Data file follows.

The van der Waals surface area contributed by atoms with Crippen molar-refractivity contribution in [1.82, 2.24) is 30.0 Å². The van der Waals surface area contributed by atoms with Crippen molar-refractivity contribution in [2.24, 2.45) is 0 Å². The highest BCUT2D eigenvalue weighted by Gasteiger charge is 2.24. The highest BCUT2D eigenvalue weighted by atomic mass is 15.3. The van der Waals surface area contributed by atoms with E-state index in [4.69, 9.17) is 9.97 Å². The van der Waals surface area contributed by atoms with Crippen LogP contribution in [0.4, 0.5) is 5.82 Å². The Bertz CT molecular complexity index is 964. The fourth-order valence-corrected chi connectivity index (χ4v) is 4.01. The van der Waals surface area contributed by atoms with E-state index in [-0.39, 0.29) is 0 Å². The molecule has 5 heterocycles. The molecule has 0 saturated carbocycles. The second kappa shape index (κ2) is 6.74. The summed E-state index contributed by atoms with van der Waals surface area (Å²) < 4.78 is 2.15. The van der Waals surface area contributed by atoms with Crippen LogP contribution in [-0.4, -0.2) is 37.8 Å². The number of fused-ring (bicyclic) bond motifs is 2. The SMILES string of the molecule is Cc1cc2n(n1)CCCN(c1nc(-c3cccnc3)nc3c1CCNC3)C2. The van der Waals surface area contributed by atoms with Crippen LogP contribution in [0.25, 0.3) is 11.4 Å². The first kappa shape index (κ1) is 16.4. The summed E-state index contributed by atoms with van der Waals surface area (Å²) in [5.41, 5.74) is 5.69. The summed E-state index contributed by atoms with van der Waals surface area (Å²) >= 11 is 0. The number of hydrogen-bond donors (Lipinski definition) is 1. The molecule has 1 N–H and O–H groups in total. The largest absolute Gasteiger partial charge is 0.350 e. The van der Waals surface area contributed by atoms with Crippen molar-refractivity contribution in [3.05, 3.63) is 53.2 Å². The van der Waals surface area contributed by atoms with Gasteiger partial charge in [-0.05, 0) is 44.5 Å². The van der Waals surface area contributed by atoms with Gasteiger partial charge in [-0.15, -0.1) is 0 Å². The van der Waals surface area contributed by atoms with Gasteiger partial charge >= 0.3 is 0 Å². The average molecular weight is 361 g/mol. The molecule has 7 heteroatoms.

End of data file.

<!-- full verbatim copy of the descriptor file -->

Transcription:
The van der Waals surface area contributed by atoms with Crippen molar-refractivity contribution in [1.82, 2.24) is 30.0 Å². The van der Waals surface area contributed by atoms with Crippen molar-refractivity contribution in [2.24, 2.45) is 0 Å². The highest BCUT2D eigenvalue weighted by Gasteiger charge is 2.24. The highest BCUT2D eigenvalue weighted by atomic mass is 15.3. The van der Waals surface area contributed by atoms with E-state index in [4.69, 9.17) is 9.97 Å². The van der Waals surface area contributed by atoms with Crippen LogP contribution in [0.4, 0.5) is 5.82 Å². The Bertz CT molecular complexity index is 964. The fourth-order valence-corrected chi connectivity index (χ4v) is 4.01. The van der Waals surface area contributed by atoms with E-state index in [-0.39, 0.29) is 0 Å². The molecule has 5 heterocycles. The molecule has 0 saturated carbocycles. The second kappa shape index (κ2) is 6.74. The summed E-state index contributed by atoms with van der Waals surface area (Å²) < 4.78 is 2.15. The van der Waals surface area contributed by atoms with Crippen LogP contribution in [-0.4, -0.2) is 37.8 Å². The number of fused-ring (bicyclic) bond motifs is 2. The SMILES string of the molecule is Cc1cc2n(n1)CCCN(c1nc(-c3cccnc3)nc3c1CCNC3)C2. The van der Waals surface area contributed by atoms with Crippen LogP contribution in [0.25, 0.3) is 11.4 Å². The first kappa shape index (κ1) is 16.4. The summed E-state index contributed by atoms with van der Waals surface area (Å²) in [5.41, 5.74) is 5.69. The summed E-state index contributed by atoms with van der Waals surface area (Å²) >= 11 is 0. The number of hydrogen-bond donors (Lipinski definition) is 1. The molecule has 1 N–H and O–H groups in total. The largest absolute Gasteiger partial charge is 0.350 e. The van der Waals surface area contributed by atoms with Crippen molar-refractivity contribution in [3.05, 3.63) is 53.2 Å². The van der Waals surface area contributed by atoms with Gasteiger partial charge in [-0.05, 0) is 44.5 Å². The van der Waals surface area contributed by atoms with Gasteiger partial charge in [-0.15, -0.1) is 0 Å². The van der Waals surface area contributed by atoms with Gasteiger partial charge >= 0.3 is 0 Å². The average molecular weight is 361 g/mol. The molecule has 7 heteroatoms.